Still standing about doing nothing?
I found myself trawling through “Palgrave’s Golden Treasury” this morning after training and happened upon, “Upon His Blindness” by John Milton.
In the sonnet he laments his frustration with his blindness and what be perceives as his inability, therefore, to serve God through reading and writing poetry as had been his pattern:
“……that one talent which is death to hide
Lodg’d with me useless, though my soul more bent
To serve therewith my Maker…”
He then has a conversation with a personification of “Patience” who brings him a message of humility and of grace:
“……..God doth not need
Either man’s work or his own gifts: who best
Bear his mild yoke, they serve him best.”
Much as Milton wished to serve (and had previously served), in his blindness, he is comforted as he learns the art of patience. “Patience” concludes with the message:
“They also serve who only stand and wait.”
This echoed that passage in Ephesians that I was reflecting on recently in a previous post:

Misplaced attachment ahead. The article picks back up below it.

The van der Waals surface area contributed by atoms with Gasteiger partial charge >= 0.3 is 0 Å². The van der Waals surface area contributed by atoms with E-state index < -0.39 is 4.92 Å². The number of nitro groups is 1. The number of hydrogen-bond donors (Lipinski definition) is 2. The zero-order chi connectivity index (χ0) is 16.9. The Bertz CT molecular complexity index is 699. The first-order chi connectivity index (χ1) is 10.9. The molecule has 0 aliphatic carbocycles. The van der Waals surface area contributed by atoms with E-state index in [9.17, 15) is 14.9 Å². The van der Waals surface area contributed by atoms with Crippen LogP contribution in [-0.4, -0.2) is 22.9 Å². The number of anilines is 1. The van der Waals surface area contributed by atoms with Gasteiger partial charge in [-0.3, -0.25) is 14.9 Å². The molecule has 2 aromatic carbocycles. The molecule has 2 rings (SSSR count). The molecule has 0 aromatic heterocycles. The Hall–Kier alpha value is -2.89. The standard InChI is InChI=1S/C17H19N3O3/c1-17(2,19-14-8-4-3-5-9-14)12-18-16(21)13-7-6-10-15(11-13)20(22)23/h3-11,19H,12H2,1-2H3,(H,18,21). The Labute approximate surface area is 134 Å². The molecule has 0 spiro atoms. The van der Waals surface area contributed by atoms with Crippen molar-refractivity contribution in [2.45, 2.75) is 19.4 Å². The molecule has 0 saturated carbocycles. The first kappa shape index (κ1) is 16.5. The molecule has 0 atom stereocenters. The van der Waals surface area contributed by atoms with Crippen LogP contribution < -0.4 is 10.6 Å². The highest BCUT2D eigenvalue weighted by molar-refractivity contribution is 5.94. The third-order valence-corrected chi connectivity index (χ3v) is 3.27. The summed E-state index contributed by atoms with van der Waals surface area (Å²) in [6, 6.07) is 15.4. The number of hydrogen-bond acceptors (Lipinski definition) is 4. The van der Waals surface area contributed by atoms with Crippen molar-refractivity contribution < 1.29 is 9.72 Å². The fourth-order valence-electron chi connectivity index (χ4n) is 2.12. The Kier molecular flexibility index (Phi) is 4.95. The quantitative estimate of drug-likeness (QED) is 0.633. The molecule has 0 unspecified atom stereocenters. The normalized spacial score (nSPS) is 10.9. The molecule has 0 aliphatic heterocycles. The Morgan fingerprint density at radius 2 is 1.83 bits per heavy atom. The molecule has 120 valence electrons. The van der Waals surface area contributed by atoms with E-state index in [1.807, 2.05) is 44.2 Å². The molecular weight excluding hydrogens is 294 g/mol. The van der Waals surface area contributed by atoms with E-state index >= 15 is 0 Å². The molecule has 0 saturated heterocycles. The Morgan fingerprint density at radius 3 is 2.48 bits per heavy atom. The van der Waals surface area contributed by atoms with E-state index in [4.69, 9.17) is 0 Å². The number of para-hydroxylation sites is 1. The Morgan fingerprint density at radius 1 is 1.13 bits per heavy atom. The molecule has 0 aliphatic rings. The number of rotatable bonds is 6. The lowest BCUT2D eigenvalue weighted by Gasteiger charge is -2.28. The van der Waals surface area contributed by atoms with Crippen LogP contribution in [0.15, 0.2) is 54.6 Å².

“Therefore put on the full armour of God, so that when the day of evil comes, you may be able to stand your ground, and after you have done everything, to stand.”
This is a hard lesson, but one of grace.
Ultimately, the haring about accomplishing tasks left, right and centre is all very well, but perhaps there are occasions where all that is required from an individual is patience, and the humility to stand and wait, in the knowledge that, valuable as our contributions may be, they are not valuable because they are our contributions per se.
And perhaps that very stillness and constancy may well have effects that are profound, hard to imagine – but powerful nonetheless.